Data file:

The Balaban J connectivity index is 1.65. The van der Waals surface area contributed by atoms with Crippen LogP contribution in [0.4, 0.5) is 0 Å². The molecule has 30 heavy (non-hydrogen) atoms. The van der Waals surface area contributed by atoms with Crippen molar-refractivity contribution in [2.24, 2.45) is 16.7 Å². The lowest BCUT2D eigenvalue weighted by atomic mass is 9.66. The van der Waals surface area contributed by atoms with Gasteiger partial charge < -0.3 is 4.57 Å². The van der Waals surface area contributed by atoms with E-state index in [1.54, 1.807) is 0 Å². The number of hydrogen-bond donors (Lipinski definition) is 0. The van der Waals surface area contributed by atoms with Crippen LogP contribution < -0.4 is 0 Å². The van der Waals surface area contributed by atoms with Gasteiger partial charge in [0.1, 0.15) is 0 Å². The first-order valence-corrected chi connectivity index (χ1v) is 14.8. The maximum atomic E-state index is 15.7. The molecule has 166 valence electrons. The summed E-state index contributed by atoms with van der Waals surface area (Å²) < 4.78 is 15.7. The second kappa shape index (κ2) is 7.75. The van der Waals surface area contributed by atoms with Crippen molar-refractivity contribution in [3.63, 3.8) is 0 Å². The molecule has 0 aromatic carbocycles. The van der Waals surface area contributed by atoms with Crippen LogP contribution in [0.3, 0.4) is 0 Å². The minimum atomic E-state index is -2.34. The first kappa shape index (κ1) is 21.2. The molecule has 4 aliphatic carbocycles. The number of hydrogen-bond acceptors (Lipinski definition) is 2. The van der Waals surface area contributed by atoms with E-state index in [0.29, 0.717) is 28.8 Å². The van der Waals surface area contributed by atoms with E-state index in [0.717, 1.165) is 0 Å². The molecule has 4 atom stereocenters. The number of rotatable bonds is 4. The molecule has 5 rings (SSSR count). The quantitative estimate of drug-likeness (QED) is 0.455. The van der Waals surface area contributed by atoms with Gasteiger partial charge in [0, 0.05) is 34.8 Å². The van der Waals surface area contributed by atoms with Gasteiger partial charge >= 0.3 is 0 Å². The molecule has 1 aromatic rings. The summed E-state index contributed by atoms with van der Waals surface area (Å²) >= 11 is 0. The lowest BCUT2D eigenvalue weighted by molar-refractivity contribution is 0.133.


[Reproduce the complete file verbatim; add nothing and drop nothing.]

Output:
The Balaban J connectivity index is 1.65. The van der Waals surface area contributed by atoms with Crippen LogP contribution in [0.4, 0.5) is 0 Å². The molecule has 30 heavy (non-hydrogen) atoms. The van der Waals surface area contributed by atoms with Crippen molar-refractivity contribution in [2.24, 2.45) is 16.7 Å². The lowest BCUT2D eigenvalue weighted by atomic mass is 9.66. The van der Waals surface area contributed by atoms with Gasteiger partial charge < -0.3 is 4.57 Å². The van der Waals surface area contributed by atoms with E-state index in [1.54, 1.807) is 0 Å². The number of hydrogen-bond donors (Lipinski definition) is 0. The van der Waals surface area contributed by atoms with Crippen LogP contribution < -0.4 is 0 Å². The van der Waals surface area contributed by atoms with Gasteiger partial charge in [0.1, 0.15) is 0 Å². The first-order valence-corrected chi connectivity index (χ1v) is 14.8. The maximum atomic E-state index is 15.7. The molecule has 166 valence electrons. The summed E-state index contributed by atoms with van der Waals surface area (Å²) < 4.78 is 15.7. The second kappa shape index (κ2) is 7.75. The van der Waals surface area contributed by atoms with Crippen molar-refractivity contribution in [3.63, 3.8) is 0 Å². The molecule has 0 aromatic carbocycles. The van der Waals surface area contributed by atoms with Crippen LogP contribution in [0.3, 0.4) is 0 Å². The minimum atomic E-state index is -2.34. The first kappa shape index (κ1) is 21.2. The molecule has 4 aliphatic carbocycles. The number of hydrogen-bond acceptors (Lipinski definition) is 2. The van der Waals surface area contributed by atoms with E-state index in [0.29, 0.717) is 28.8 Å². The van der Waals surface area contributed by atoms with E-state index in [0.717, 1.165) is 0 Å². The molecule has 4 atom stereocenters. The number of rotatable bonds is 4. The molecule has 5 rings (SSSR count). The quantitative estimate of drug-likeness (QED) is 0.455. The van der Waals surface area contributed by atoms with Gasteiger partial charge in [0, 0.05) is 34.8 Å². The van der Waals surface area contributed by atoms with Gasteiger partial charge >= 0.3 is 0 Å². The molecule has 1 aromatic rings. The summed E-state index contributed by atoms with van der Waals surface area (Å²) >= 11 is 0. The lowest BCUT2D eigenvalue weighted by molar-refractivity contribution is 0.133.